A “significant” oil and natural gas discovery in South America offshore Suriname has uncorked at least seven distinct plays, joint owners Apache Corp. and Total SA said Tuesday.

The Maka Central-1 well in Block 58 was successfully tested for hydrocarbons in multiple stacked targets in the upper Cretaceous-aged Campanian and Santonian intervals, encountering oil and natural gas condensate.

“The well proves a working hydrocarbon system in the first two play types within Block 58 and confirms our geologic model with oil and condensate in shallower zones and oil in deeper zones,” Apache CEO John J. Christmann said.

“Preliminary formation evaluation data indicates the potential for prolific oil wells. Additionally, the size of the stratigraphic feature, as defined by 3-D seismic imaging, suggests a substantial resource.”

Apache and Total last month agreed to split evenly the interest in Block 58, which comprises 1.4 million acres in water depths of less than 100 meters (328 feet) to more than 2,100 meters (6,890 feet). Apache is operating the first three exploration wells, including the Maka Central-1, and subsequently plans to transfer operations to Total.

The block “offers significant potential beyond the discovery at Maka Central,” Christmann said. “We have identified at least seven distinct play types and more than 50 prospects within the thermally mature play fairway. In partnership with Total, we look forward to advancing both exploration and development of discoveries on the block.”

The South American region is said to be rich in oil and gas prospects.

In Guyana, adjacent to Suriname, ExxonMobil Corp. continued a spate of discoveries last year in the Stabroek Block, including the Tilapia, Yellowtail (oil) and Haimara (natural gas condensate).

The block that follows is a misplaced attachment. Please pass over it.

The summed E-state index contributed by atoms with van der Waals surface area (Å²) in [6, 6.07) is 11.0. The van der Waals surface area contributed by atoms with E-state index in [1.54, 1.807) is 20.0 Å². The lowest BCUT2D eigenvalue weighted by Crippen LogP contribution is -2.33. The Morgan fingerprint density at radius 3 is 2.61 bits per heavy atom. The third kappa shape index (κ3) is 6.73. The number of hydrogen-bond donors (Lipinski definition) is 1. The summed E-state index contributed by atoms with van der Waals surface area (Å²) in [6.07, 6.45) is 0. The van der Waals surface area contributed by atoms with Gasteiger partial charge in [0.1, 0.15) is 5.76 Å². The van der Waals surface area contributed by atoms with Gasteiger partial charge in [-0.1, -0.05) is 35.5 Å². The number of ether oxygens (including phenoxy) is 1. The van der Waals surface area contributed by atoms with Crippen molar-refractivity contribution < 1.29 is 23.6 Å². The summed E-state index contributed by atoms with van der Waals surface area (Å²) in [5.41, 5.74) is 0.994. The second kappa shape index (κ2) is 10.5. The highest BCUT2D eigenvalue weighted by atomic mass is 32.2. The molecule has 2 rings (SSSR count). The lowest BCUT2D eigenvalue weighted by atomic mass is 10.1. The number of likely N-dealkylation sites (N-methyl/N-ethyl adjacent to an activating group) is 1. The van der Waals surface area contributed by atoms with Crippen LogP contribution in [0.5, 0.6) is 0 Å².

ExxonMobil initiated oil and gas exploration activities offshore Guyana in 2008, collecting and evaluating substantial 3-D seismic data that led to drilling Liza-1, the first exploration well, in 2015. The Liza Phase 1 development has estimated recoverable resources of more than 6 billion boe.

The formation evaluation program by Apache and Total in the Suriname waters included logging-while-drilling and wireline logs, formation pressures and preliminary core and fluid analysis. Together with future appraisal wells, the data is to be used to quantify the resource in the Campanian and Santonian formations.

The shallower Campanian interval contained 50 meters (164 feet) of net hydrocarbon-bearing reservoir. Preliminary fluid samples and test results indicated light oil and gas condensate with API gravities of 40-60 degrees. The deeper Santonian interval contains 73 meters (240 feet) of net oil-bearing reservoir. Preliminary fluid samples and tests results indicated API oil gravities of 35-45 degrees.

The Maka Central-1 also targeted a third interval, the Turonian, a geologic analogue to oil discoveries offshore West Africa, according to Apache. Before reaching the interval, the well encountered “significantly over-pressured, oil-bearing reservoirs in the lower Santonian.” A decision was made to end drilling at 6,300 meters (20,670 feet).

“The pressures encountered in the lower Santonian are a positive sign for the Turonian and future drilling will test this interval,” Apache said.

The Noble Inc. drillship Sam Croft, which drilled the Maka Central-1 is to drill the next wells in Block 58, beginning with the Sapakara West prospect. The Sapakara West-1 well, about 12 miles southeast of the Maka Central discovery, is to prospect for oil-prone upper Cretaceous targets in the Campanian and Santonian intervals.